Tooth loss and chronic disease
Adults with severe chronic disease, or with fair or poor general health, have a higher prevalence of losing all their teeth (edentulism) and severe tooth loss, according to research published in the May 29 issue of the US Centers for Disease Control (CDC) and Prevention Morbidity and Mortality Weekly Report.
Marcia L. Parker, DMD from the CDC in Atlanta and colleagues, estimated tooth loss using three measures from 1999 to 2004 and 2011 to 2016, by comparing data among adults aged 50 years or over with selected chronic conditions. The three measures were edentulism, severe tooth loss, and lacking functional dentition.
The researchers found that the prevalence rates of edentulism and severe tooth loss were 50% or greater more among adults with fair or poor general health, rheumatoid arthritis, asthma, diabetes, emphysema, heart disease, liver condition, or stroke, compared with those without the chronic condition during 2011 to 2016. Adults with chronic conditions also had a higher prevalence of lack of functional dentition compared with those without these conditions.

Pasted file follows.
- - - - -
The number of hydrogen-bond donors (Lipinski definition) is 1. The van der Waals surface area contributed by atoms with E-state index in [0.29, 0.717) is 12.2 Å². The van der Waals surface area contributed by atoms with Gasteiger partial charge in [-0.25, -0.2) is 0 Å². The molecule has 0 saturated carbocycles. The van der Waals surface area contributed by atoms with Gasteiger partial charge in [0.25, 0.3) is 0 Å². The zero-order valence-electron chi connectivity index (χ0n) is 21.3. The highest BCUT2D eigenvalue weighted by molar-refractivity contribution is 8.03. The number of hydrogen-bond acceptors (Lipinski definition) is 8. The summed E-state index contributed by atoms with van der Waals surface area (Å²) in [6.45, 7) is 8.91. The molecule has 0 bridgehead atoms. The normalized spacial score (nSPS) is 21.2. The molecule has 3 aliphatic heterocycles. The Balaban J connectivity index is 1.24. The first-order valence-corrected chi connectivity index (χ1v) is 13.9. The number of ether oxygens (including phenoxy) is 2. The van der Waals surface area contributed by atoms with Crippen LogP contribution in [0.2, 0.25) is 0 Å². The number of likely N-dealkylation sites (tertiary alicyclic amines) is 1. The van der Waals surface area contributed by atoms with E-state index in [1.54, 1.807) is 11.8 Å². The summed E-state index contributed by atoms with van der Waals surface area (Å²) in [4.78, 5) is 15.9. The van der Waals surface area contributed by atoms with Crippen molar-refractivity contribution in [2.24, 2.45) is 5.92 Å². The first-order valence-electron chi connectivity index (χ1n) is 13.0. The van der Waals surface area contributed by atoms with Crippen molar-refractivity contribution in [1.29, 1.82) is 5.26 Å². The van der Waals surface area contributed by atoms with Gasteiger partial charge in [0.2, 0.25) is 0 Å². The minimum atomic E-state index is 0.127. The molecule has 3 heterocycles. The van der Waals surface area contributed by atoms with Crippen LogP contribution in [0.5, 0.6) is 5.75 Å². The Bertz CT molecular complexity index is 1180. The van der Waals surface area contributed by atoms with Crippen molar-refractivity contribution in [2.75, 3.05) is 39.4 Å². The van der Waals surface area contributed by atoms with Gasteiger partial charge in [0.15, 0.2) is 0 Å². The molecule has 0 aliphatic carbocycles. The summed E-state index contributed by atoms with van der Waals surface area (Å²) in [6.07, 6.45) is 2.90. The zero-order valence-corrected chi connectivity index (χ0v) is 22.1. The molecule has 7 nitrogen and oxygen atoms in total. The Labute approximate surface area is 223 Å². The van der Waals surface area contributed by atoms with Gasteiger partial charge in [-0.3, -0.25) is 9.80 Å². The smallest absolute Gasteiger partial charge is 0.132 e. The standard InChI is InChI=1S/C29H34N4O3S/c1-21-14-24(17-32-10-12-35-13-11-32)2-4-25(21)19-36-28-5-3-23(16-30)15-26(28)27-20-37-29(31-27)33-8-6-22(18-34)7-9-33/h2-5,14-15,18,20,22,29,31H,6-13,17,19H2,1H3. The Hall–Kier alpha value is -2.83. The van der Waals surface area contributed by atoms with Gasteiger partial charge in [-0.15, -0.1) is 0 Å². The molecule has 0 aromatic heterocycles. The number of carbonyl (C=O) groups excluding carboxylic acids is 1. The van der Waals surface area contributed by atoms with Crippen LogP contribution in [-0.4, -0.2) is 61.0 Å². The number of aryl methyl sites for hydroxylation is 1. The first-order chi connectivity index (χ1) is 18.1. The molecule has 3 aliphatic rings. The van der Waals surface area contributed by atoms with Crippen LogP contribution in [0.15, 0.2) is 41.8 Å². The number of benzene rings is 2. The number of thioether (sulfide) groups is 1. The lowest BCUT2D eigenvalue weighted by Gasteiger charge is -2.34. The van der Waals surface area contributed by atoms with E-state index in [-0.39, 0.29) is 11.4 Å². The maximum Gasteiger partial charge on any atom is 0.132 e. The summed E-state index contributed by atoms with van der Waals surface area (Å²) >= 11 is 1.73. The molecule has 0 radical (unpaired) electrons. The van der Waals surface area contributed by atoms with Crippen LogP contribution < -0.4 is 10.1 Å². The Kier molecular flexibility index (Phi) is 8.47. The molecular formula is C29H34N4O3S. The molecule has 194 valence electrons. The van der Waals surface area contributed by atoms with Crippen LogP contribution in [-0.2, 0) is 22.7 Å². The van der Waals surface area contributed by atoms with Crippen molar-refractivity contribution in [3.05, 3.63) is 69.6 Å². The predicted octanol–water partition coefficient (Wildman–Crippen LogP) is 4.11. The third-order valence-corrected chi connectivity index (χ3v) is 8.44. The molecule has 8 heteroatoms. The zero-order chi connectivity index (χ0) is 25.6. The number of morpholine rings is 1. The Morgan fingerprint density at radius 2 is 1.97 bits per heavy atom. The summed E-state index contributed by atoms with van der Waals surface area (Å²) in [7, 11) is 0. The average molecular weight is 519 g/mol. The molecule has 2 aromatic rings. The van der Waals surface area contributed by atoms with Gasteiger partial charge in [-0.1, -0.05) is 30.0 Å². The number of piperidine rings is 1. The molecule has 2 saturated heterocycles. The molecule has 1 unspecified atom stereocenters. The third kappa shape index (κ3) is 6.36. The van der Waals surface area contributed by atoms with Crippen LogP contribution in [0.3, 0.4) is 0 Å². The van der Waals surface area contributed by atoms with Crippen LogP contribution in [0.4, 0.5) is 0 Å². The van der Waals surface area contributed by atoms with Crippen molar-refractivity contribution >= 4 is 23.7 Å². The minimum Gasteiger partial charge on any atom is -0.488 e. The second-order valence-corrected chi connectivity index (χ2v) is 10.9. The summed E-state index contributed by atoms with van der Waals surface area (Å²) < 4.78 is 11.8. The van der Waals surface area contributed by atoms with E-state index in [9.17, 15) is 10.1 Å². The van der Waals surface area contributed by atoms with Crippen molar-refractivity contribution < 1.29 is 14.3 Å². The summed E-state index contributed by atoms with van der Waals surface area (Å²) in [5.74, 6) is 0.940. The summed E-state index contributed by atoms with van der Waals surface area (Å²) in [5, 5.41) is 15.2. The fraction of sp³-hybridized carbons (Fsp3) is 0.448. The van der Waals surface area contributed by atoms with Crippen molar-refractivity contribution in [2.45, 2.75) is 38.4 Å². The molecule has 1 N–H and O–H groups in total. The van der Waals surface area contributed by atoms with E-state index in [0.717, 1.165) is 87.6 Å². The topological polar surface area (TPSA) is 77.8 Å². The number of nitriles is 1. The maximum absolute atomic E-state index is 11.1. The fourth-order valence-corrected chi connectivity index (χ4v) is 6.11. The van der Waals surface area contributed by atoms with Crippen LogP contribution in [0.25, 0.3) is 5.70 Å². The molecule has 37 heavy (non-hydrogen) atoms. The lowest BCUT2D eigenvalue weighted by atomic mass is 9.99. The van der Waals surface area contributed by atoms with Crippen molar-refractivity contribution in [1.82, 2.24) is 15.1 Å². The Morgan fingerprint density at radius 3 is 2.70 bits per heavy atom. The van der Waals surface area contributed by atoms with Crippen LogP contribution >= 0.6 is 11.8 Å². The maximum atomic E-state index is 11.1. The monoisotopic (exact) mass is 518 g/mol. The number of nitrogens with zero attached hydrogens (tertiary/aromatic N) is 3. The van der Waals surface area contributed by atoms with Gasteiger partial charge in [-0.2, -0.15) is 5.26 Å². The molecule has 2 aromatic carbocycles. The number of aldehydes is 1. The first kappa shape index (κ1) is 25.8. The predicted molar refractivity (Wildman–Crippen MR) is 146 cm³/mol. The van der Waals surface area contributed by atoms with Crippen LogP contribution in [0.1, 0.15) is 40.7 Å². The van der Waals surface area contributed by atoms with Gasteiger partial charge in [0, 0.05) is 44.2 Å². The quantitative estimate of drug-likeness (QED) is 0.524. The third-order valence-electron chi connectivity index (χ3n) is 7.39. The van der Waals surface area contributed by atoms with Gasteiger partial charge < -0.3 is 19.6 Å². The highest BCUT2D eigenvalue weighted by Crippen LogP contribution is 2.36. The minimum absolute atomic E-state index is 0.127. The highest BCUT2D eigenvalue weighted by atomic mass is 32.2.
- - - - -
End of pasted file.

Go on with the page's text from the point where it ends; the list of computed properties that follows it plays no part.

“CDC currently supports medical-dental integration activities to increase bidirectional messaging and referrals for dentists and primary care providers serving patients with prediabetes, diabetes, and hypertension,” the authors write, “Information obtained from these activities can be used to develop effective approaches to reduce the high prevalence of tooth loss among persons with chronic conditions and support better chronic disease management.”